TAX COLLECTION SHOWS 17.5 PERCENT GROWTH
The figure of net collection (Rs.292 billion) in the first five months is not impressive enough to being jubilant against the target of Rs.835 billion for the current fiscal.
SHAMIM AHMED RIZVI, Bureau Chief, Islamabad
Dec 11 - 17, 2006
The government has announced that the federal tax collection for July November 2006 has shown a growth of 17.5 percent over the deposits of same period last year. The net collection during the period totaled Rs. 292.4 billion against Rs. 248.8 billion last year.
CBR claims that it has achieved the collection target as the direct taxes have shown an increase of 39 percent by collecting Rs. 96.5 billion against Rs.69.5 billion. The sales tax collection has reached Rs. 123.7 billion against Rs.10.1 billion last year, indicating a growth of 12.4 percent. However, the growth in revenue collection at sales tax import stage has been 6.1 percent, the domestic sales tax collection has increased by 21.8 percent.
The tax receipts on account of excise duties has recorded an increase of 12.7 percent. The collection has reached Rs. 23.7 billion against Rs.21 billion in the corresponding period last year. Finally, revenue from customs duties has increased by 0.6 percent only over the corresponding period of last year. The tax collection has been Rs.48.5 billion against Rs.48.2 billion last year.
The figure of net collection (Rs.292 billion) in the first 5 months are not impressive enough to being jubilant against the target of Rs.835 billion for the current fiscal. It is commonly believed and even admitted publicly by the CBR Chairman himself that the net revenue collection is much lower than its potential as is also confirmed by lowest tax GDP ratio in the region due to large scale tax evasion and growing black economy made possible through smuggling, corruption and administration of tax department.
What is more worrisome is the fact that instead of any improvement, the tax GDP ratio in Pakistan has fallen to 9 percent in 2005 (from 12 percent in 2001), which was the lowest level, recorded so far. The average in the South Asian region is 18 percent.
In a study conducted within the organization itself, the Central Board of Revenue (CBR) has identified eight major reasons including tax evasion due to administrative weaknesses and excessive tax exemptions responsible for low tax to GDP ratio.
Official sources told PAGE that the main reasons for low tax GDP ratio are mismatch between sectoral shares in tax and GDP ratio; narrow tax base; poor compliance by tax payers; too many exemptions, presence of large underground economy and informal sectoral leakage and evasion due to administrative weakness and limited efficiency gains; too much centralization and adverse taxpayer's perception that the collected amount is not spent on basic needs.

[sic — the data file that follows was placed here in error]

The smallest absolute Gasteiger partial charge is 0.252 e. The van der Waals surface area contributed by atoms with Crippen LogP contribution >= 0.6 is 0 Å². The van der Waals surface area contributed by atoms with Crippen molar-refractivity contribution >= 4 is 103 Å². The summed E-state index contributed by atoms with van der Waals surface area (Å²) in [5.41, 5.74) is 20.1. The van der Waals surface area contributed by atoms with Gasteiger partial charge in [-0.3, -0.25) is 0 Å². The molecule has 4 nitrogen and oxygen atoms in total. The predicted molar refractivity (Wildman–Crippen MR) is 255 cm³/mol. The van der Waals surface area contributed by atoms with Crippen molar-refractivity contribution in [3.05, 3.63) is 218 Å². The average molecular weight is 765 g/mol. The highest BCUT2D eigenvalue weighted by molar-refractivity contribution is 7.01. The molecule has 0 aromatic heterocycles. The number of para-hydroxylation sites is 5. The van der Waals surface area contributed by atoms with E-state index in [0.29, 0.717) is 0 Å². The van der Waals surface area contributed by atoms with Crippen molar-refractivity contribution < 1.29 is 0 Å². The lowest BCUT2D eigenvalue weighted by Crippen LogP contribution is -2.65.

Sources said that basically the enhancement in tax GDP ratio is a policy issue and determination of the parameters of the composition of GDP and identification of gaps. It was agreed that the tax models of Turkey and Korea should be studied for enhancing the tax to GDP ratio as these countries have achieved double-digit growth in this regard.
Addressing the 10th Income Tax National Conference in Islamabad last month Chairman CBR Abdullah Yusuf had appealed to the Income Tax commissioners to utilize all their energies and professional skills for enhancing the tax to GDP ratio and broadening the tax base. He said that tax officers must move forward to achieve the objectives of increasing tax to GDP ratio. He also asked for expanding tax net which at present was not at the desired level.
Updating the conference on reforms programme, the Secretary General, Revenue Division informed the conference that all 13 regional tax offices (RTOs) and one more LTU were to be put in place by the end of current financial year. He was confident while saying that the overall revenue collection target of Rs. 835billion will not only be achieved but also surpassed. He asked the officials to make additional efforts to fully tap the revenue potential in various sectors.
Pakistan has been facing perpetual crisis of resources for its developmental policies, crisis to meet trade deficit, crisis on account of fiscal deficit and balance of payment, and what not. One of the factors responsible for the present situation is the great speed with which black money is generated. The Central Board of Revenue is directly responsible for this as its mafia like operations has helped people avoid tax on incomes by paying them "due share". Through the infamous system of SROs, the CBR's top official provide "legal" ways and means to the mighty sections of society for amassing colossal wealth that is now threatening the very survival of our state. This black money in the hands of corrupt politicians, bureaucrats and terrorist has played havoc with the entire human community across borders.